USFWS Wind Power Siting Guidelines
The U.S. Fish and Wildlife Service (Service) has provided a released the final Land-Based Wind Energy Guidelines. These guidelines are U.S. Fish and Wildlife Service's recommendations on measures to take to avoid, minimize, and compensate for effects to fish, wildlife, and their habitats. They were designed to help developers avoid and minimize impacts of land-based wind projects on wildlife and their habitats.
Final Land-Based Wind Energy Guidelines
Land-Based Wind Energy Guidelines Factsheet
Renewable Energy Facts for Nebraska
- Nebraska ranks sixth nationally among states with the most potential for wind development.
- The total wind energy potential in Nebraska is 30,000 megawatts.
- Nebraska’s Governor and State Legislature have made renewable energy a top priority.
- Nebraska’s current energy capacity from all sources is 6,000 megawatts.
- A single wind turbine is capable of producing 3 megawatts.
- Guidelines for wind energy development have been developed for the state of Nebraska
Wind Energy and Nebraska's Wildlife
Inter-Regional Central Flyway Habitat Conservation Plan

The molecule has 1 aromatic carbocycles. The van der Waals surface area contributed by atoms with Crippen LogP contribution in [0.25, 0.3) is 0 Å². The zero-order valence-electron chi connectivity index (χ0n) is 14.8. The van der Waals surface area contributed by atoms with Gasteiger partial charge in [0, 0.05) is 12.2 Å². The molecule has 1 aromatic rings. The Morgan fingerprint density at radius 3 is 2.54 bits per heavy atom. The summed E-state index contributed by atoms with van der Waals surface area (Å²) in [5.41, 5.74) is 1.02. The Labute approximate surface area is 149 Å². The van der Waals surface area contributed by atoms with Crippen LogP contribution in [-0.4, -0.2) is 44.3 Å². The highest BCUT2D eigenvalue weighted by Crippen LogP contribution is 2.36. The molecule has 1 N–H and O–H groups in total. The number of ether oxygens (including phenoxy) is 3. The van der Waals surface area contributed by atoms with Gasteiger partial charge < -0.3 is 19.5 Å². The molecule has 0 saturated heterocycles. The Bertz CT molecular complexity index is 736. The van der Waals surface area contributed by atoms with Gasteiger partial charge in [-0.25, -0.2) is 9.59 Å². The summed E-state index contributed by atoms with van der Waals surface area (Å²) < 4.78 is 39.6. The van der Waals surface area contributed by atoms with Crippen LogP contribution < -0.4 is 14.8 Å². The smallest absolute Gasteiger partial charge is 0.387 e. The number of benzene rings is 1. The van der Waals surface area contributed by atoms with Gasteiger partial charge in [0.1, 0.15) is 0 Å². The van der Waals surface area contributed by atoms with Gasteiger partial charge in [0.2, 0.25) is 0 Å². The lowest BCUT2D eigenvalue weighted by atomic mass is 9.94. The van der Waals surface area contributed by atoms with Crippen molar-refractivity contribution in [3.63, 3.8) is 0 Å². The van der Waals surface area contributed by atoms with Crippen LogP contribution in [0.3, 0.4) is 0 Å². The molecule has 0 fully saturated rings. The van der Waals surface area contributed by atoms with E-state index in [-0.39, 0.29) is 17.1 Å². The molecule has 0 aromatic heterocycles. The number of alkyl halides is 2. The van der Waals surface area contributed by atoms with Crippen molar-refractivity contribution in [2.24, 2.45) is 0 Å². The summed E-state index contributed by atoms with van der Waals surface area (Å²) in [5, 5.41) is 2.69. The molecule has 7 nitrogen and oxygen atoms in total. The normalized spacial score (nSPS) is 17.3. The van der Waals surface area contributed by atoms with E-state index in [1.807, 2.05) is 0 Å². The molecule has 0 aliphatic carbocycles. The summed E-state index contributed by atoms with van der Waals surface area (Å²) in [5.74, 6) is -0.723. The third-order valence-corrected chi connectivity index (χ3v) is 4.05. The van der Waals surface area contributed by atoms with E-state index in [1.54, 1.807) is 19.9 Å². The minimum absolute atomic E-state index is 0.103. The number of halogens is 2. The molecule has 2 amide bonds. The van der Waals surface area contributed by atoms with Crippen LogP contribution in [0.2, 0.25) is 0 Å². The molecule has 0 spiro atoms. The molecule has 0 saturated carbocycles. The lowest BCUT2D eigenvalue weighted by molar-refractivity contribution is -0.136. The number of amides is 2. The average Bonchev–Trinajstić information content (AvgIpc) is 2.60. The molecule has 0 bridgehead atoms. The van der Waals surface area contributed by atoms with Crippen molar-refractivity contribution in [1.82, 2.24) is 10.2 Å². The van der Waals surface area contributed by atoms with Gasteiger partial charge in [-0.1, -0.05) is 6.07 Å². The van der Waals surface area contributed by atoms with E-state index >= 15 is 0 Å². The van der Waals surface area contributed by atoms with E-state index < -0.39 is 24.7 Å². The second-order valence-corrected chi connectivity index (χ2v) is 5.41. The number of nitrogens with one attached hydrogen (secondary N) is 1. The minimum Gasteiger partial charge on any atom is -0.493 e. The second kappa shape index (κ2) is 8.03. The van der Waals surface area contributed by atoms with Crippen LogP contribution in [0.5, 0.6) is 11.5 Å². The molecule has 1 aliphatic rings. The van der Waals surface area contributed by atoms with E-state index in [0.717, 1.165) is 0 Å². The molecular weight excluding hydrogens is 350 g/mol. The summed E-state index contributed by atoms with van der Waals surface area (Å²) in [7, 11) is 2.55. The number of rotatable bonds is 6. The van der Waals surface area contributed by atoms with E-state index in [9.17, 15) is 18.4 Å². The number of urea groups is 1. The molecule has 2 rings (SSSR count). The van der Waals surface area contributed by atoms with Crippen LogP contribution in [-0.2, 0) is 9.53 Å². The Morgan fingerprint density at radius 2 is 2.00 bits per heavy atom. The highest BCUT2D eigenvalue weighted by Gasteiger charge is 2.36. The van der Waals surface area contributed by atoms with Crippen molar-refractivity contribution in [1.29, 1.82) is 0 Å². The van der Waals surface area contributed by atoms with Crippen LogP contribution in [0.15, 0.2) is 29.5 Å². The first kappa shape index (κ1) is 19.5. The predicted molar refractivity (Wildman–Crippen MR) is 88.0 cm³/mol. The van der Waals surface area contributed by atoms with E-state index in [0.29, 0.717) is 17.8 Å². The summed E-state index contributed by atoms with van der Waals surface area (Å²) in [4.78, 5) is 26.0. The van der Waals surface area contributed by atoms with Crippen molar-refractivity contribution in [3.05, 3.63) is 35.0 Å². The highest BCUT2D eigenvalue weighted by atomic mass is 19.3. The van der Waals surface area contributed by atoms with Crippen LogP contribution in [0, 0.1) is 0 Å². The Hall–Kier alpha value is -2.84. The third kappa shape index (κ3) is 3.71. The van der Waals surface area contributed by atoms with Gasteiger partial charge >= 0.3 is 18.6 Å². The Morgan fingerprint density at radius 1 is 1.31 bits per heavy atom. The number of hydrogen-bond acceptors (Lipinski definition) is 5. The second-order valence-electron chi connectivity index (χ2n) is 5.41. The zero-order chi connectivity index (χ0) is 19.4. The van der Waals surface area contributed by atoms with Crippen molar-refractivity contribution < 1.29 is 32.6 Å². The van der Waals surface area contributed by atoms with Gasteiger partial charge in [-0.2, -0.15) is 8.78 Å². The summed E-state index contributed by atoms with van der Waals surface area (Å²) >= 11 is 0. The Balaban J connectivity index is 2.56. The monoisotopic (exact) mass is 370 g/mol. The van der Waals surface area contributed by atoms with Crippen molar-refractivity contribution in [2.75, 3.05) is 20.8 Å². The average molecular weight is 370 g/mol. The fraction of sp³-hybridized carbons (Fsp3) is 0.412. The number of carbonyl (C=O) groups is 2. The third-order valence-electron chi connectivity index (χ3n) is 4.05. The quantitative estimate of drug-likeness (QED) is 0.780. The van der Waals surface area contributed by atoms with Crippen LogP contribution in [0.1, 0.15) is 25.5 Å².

Nineteen wind energy companies (the Wind Energy Whooping Crane Action Group known as "WEWAG") are developing Great Plains Wind Energy Habitat Conservation Plan in collaboration with the Service and state agencies. The plan's goal is to provide conservation measures for whooping cranes (Grus americana), interior least terns (Sterna antillarum athalassos), piping plovers (Charadrius melodus), and the lesser prairie-chicken (Tympanuchus pallidicinctus), across nine states where wind development is proposed for the great plains.
Great Plains Wind Energy
Great Plains Wind Energy Project Fact Sheet
Species Included in the Great Plains Wind Energy HCP
Great Plains Wind Energy Habitat Conservation Plan website
Cooperative Whooping Crane Tracking Project
The whooping crane tracking project relies on landowners, volunteers, and biologists throughout the central flyway that report whooper sitings to the Service during the spring and fall migrations. The Service records the sitings and has compiled up to 40 years of fall migration data. This data benefits both scientists and project proponents. For example, this data will be used to help wind companies determine where wind development should occur to minimize impacts to migrating whooping cranes.
Confirmed Whooping Crane Sightings.
Confirmed Whooping Crane Sightings and Migration Corridor in Nebraska